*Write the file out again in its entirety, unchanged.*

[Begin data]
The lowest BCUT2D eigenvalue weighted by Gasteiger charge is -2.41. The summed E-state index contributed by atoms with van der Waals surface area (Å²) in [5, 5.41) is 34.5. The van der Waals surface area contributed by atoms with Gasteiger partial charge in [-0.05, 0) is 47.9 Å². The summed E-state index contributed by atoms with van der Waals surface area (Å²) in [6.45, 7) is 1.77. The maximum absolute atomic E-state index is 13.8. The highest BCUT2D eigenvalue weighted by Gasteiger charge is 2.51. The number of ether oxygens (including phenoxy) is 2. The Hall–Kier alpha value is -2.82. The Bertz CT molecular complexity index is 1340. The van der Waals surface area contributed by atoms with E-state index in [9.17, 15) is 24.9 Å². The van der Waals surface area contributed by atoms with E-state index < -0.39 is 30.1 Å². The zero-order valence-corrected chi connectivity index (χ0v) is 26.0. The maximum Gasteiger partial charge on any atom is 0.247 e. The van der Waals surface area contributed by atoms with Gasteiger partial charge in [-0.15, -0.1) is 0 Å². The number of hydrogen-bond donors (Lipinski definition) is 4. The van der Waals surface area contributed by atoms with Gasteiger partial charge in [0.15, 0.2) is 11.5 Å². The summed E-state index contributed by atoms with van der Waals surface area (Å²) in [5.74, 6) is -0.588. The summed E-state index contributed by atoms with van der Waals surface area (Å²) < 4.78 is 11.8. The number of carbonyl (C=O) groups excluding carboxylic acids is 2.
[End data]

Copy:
The lowest BCUT2D eigenvalue weighted by Gasteiger charge is -2.41. The summed E-state index contributed by atoms with van der Waals surface area (Å²) in [5, 5.41) is 34.5. The van der Waals surface area contributed by atoms with Gasteiger partial charge in [-0.05, 0) is 47.9 Å². The summed E-state index contributed by atoms with van der Waals surface area (Å²) in [6.45, 7) is 1.77. The maximum absolute atomic E-state index is 13.8. The highest BCUT2D eigenvalue weighted by Gasteiger charge is 2.51. The number of ether oxygens (including phenoxy) is 2. The Hall–Kier alpha value is -2.82. The Bertz CT molecular complexity index is 1340. The van der Waals surface area contributed by atoms with E-state index in [9.17, 15) is 24.9 Å². The van der Waals surface area contributed by atoms with E-state index < -0.39 is 30.1 Å². The zero-order valence-corrected chi connectivity index (χ0v) is 26.0. The maximum Gasteiger partial charge on any atom is 0.247 e. The van der Waals surface area contributed by atoms with Gasteiger partial charge in [-0.15, -0.1) is 0 Å². The number of hydrogen-bond donors (Lipinski definition) is 4. The van der Waals surface area contributed by atoms with Gasteiger partial charge in [0.15, 0.2) is 11.5 Å². The summed E-state index contributed by atoms with van der Waals surface area (Å²) in [5.74, 6) is -0.588. The summed E-state index contributed by atoms with van der Waals surface area (Å²) < 4.78 is 11.8. The number of carbonyl (C=O) groups excluding carboxylic acids is 2.